DOJ Asks for Delay in Overtime Rule Appeal to Reconsider Whether to Proceed

The Department of Justice (DOJ) on Jan. 25 asked the U.S. 5th Circuit Court of Appeals for a 30-day delay in submitting its brief in the ongoing appeal of a federal judge’s injunction that stopped a new overtime rule from taking effect on Dec. 1, 2016. The delay is meant to give the Trump administration time to consider its next move — whether to continue the proceedings or drop the issue.

The appeal reached the New Orleans-based circuit court after a U.S. district judge in Texas issued a nationwide injunction against the final rule by the Department of Labor (DOL). That rule would have increased the overtime-exempt salary threshold from $23,660 a year to $47,476 annually.

In response to the DOJ action, the AFL-CIO asked the court to intervene on behalf of the appeal in the government’s place.

“We intervened because we’re concerned whether or not the Trump administration will continue to support the overtime rule,” AFL-CIO lawyer Yona Rozen told Bloomberg News.


NOTE: The details in this blog are provided for informational purposes only. All answers are general in nature and do not constitute legal advice. If legal advice or other expert assistance is required, the services of a competent professional should be sought. The author specifically disclaims any and all liability arising directly or indirectly from the reliance on or use of this blog.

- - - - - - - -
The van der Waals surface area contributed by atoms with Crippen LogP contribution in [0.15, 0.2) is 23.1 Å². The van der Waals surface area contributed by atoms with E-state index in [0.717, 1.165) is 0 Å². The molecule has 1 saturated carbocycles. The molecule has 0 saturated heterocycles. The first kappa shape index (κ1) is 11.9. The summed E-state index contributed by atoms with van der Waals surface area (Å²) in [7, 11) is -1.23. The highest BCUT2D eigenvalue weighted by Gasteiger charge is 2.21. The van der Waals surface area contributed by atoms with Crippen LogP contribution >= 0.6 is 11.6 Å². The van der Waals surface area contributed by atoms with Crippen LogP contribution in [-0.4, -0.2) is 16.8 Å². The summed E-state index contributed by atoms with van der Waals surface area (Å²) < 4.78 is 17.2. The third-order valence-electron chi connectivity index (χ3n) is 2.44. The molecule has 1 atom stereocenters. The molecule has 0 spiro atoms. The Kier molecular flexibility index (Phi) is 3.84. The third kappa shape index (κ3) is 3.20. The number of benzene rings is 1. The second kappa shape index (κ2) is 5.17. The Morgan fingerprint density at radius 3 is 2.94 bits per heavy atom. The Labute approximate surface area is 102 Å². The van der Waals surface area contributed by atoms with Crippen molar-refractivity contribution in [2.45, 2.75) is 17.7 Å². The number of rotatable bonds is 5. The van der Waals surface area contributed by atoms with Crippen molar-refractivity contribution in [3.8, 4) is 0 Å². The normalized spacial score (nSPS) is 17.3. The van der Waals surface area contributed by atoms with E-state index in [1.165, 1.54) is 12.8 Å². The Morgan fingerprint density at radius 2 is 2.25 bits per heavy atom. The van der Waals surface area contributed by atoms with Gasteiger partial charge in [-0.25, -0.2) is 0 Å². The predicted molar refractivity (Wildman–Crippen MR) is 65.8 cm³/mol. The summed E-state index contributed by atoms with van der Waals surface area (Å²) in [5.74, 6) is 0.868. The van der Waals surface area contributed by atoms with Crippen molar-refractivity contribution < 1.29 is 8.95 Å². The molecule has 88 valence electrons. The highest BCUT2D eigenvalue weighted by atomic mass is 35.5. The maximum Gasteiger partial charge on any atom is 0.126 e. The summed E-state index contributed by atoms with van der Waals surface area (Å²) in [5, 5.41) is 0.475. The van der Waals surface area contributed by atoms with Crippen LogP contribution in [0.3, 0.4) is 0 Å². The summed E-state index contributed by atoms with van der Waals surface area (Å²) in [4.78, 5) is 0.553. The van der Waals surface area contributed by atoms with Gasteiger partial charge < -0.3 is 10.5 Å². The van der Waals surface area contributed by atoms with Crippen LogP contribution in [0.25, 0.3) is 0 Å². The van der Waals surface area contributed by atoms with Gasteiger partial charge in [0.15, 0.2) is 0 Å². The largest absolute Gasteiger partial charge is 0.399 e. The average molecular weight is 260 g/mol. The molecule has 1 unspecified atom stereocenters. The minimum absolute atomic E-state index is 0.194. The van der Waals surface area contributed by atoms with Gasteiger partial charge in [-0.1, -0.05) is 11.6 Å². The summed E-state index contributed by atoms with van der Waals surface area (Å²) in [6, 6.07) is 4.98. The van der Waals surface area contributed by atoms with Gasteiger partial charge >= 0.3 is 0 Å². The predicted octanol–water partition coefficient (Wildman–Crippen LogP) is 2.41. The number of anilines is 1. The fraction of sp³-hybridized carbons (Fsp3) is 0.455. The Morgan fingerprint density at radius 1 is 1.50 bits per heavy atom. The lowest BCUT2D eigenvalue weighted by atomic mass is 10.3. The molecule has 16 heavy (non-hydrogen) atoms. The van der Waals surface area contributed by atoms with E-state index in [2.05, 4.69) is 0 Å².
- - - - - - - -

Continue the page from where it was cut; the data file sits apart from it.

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Lipnic Named Acting Chair of Equal Employment Opportunity Commission

The Equal Employment Opportunity Commission (EEOC) has announced that President Trump named Commissioner Victoria A. Lipnic Acting Chair of EEOC. Lipnic has served as an EEOC Commissioner since 2010, having been nominated to serve by President Barack Obama, and confirmed by the Senate, initially for a term ending on July 1, 2015. President Obama nominated her to serve a second term ending on July 1, 2020, and she was confirmed by the Senate on Nov. 19, 2015.

“I am honored and humbled to be chosen by President Trump to serve as Acting Chair of EEOC, the agency which safeguards the civil rights of American workers,” Acting Chair Lipnic said. “I believe equal employment opportunity is critical to all Americans and to how we define ourselves as a nation. I look forward to working with the president, my colleagues at EEOC, Congress, and, of course, the American people in this critical task.”

Lipnic’s government experience includes service as Assistant Secretary of Labor for Employment Standards from 2002 to 2009. The Employment Standards Administration oversaw the Wage and Hour Division (WHD), the Office of Federal Contract Compliance Programs (OFCCP), the Office of Labor Management Standards and the Office of Workers Compensation Programs. During her tenure as assistant secretary, these divisions revised regulations on overtime, the Family and Medical Leave Act, and issued the first-ever regulations for OFCCP to evaluate compensation discrimination.